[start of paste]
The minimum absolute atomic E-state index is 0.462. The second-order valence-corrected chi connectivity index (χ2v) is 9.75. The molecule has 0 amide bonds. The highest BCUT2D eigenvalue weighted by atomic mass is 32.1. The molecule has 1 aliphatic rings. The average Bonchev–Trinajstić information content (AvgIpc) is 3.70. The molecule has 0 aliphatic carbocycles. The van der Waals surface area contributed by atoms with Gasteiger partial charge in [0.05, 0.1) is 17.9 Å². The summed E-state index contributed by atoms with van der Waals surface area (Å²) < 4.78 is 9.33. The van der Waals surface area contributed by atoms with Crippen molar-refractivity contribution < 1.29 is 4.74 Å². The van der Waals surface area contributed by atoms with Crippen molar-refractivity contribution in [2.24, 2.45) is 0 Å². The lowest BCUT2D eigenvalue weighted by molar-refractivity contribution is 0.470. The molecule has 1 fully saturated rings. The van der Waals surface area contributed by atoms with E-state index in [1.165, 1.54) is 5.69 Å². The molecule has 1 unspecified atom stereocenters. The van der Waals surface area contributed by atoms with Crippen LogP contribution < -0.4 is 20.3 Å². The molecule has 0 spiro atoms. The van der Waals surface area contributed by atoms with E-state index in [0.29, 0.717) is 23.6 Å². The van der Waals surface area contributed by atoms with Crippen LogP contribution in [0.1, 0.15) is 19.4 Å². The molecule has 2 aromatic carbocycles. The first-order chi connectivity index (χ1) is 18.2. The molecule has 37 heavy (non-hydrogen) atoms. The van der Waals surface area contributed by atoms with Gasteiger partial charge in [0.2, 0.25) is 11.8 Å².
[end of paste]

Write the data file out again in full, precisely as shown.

The minimum absolute atomic E-state index is 0.462. The second-order valence-corrected chi connectivity index (χ2v) is 9.75. The molecule has 0 amide bonds. The highest BCUT2D eigenvalue weighted by atomic mass is 32.1. The molecule has 1 aliphatic rings. The average Bonchev–Trinajstić information content (AvgIpc) is 3.70. The molecule has 0 aliphatic carbocycles. The van der Waals surface area contributed by atoms with Gasteiger partial charge in [0.05, 0.1) is 17.9 Å². The summed E-state index contributed by atoms with van der Waals surface area (Å²) < 4.78 is 9.33. The van der Waals surface area contributed by atoms with Crippen molar-refractivity contribution < 1.29 is 4.74 Å². The van der Waals surface area contributed by atoms with Crippen molar-refractivity contribution in [2.24, 2.45) is 0 Å². The lowest BCUT2D eigenvalue weighted by molar-refractivity contribution is 0.470. The molecule has 1 fully saturated rings. The van der Waals surface area contributed by atoms with E-state index in [1.165, 1.54) is 5.69 Å². The molecule has 1 unspecified atom stereocenters. The van der Waals surface area contributed by atoms with Crippen LogP contribution < -0.4 is 20.3 Å². The molecule has 0 spiro atoms. The van der Waals surface area contributed by atoms with E-state index in [0.29, 0.717) is 23.6 Å². The van der Waals surface area contributed by atoms with Crippen LogP contribution in [0.1, 0.15) is 19.4 Å². The molecule has 2 aromatic carbocycles. The first-order chi connectivity index (χ1) is 18.2. The molecule has 37 heavy (non-hydrogen) atoms. The van der Waals surface area contributed by atoms with Gasteiger partial charge in [0.2, 0.25) is 11.8 Å².